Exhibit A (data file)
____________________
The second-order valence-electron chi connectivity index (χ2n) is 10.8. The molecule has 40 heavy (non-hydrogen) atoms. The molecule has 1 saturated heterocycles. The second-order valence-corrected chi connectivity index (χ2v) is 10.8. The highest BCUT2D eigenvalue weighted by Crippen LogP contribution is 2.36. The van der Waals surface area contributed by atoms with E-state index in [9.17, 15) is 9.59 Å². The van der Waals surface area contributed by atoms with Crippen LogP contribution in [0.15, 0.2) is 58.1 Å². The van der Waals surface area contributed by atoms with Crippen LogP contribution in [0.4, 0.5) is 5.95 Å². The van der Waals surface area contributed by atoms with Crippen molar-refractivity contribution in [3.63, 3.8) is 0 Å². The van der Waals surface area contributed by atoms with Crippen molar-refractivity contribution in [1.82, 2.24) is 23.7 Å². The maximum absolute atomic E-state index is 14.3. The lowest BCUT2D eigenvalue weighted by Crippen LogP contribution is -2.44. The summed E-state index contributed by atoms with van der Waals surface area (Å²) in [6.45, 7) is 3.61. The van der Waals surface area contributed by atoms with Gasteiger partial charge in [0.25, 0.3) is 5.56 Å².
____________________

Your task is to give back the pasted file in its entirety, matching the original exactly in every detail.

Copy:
The second-order valence-electron chi connectivity index (χ2n) is 10.8. The molecule has 40 heavy (non-hydrogen) atoms. The molecule has 1 saturated heterocycles. The second-order valence-corrected chi connectivity index (χ2v) is 10.8. The highest BCUT2D eigenvalue weighted by Crippen LogP contribution is 2.36. The van der Waals surface area contributed by atoms with E-state index in [9.17, 15) is 9.59 Å². The van der Waals surface area contributed by atoms with Crippen LogP contribution in [0.15, 0.2) is 58.1 Å². The van der Waals surface area contributed by atoms with Crippen LogP contribution in [0.4, 0.5) is 5.95 Å². The van der Waals surface area contributed by atoms with Crippen molar-refractivity contribution in [3.63, 3.8) is 0 Å². The van der Waals surface area contributed by atoms with Crippen molar-refractivity contribution in [1.82, 2.24) is 23.7 Å². The maximum absolute atomic E-state index is 14.3. The lowest BCUT2D eigenvalue weighted by Crippen LogP contribution is -2.44. The summed E-state index contributed by atoms with van der Waals surface area (Å²) in [6.45, 7) is 3.61. The van der Waals surface area contributed by atoms with Gasteiger partial charge in [0.25, 0.3) is 5.56 Å².